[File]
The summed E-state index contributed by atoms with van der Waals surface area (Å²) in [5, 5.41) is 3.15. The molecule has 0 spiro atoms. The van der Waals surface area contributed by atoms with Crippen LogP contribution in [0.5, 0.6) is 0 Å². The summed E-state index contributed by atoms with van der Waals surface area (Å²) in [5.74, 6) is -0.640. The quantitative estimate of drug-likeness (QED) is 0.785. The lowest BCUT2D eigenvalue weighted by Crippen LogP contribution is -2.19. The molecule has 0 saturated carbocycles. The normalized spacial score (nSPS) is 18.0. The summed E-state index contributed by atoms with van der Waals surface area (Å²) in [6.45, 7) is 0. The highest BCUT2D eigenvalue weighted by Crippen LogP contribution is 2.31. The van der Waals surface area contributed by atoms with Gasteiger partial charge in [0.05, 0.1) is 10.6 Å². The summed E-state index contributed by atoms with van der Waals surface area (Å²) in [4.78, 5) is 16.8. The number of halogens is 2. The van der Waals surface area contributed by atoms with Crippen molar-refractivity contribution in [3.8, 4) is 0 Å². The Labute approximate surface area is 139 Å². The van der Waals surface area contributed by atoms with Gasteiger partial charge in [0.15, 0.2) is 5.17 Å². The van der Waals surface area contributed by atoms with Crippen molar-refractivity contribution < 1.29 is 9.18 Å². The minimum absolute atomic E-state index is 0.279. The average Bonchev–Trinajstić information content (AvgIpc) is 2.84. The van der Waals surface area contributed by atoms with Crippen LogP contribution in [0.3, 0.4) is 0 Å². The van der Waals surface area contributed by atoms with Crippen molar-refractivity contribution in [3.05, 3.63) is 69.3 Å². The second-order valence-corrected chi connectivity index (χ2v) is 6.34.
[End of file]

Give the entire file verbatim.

The summed E-state index contributed by atoms with van der Waals surface area (Å²) in [5, 5.41) is 3.15. The molecule has 0 spiro atoms. The van der Waals surface area contributed by atoms with Crippen LogP contribution in [0.5, 0.6) is 0 Å². The summed E-state index contributed by atoms with van der Waals surface area (Å²) in [5.74, 6) is -0.640. The quantitative estimate of drug-likeness (QED) is 0.785. The lowest BCUT2D eigenvalue weighted by Crippen LogP contribution is -2.19. The molecule has 0 saturated carbocycles. The normalized spacial score (nSPS) is 18.0. The summed E-state index contributed by atoms with van der Waals surface area (Å²) in [6.45, 7) is 0. The highest BCUT2D eigenvalue weighted by Crippen LogP contribution is 2.31. The van der Waals surface area contributed by atoms with Gasteiger partial charge in [0.05, 0.1) is 10.6 Å². The summed E-state index contributed by atoms with van der Waals surface area (Å²) in [4.78, 5) is 16.8. The number of halogens is 2. The van der Waals surface area contributed by atoms with Crippen molar-refractivity contribution in [3.8, 4) is 0 Å². The Labute approximate surface area is 139 Å². The van der Waals surface area contributed by atoms with Gasteiger partial charge in [0.15, 0.2) is 5.17 Å². The van der Waals surface area contributed by atoms with Crippen molar-refractivity contribution < 1.29 is 9.18 Å². The minimum absolute atomic E-state index is 0.279. The average Bonchev–Trinajstić information content (AvgIpc) is 2.84. The van der Waals surface area contributed by atoms with Crippen LogP contribution in [0.3, 0.4) is 0 Å². The van der Waals surface area contributed by atoms with Crippen molar-refractivity contribution in [3.05, 3.63) is 69.3 Å². The second-order valence-corrected chi connectivity index (χ2v) is 6.34.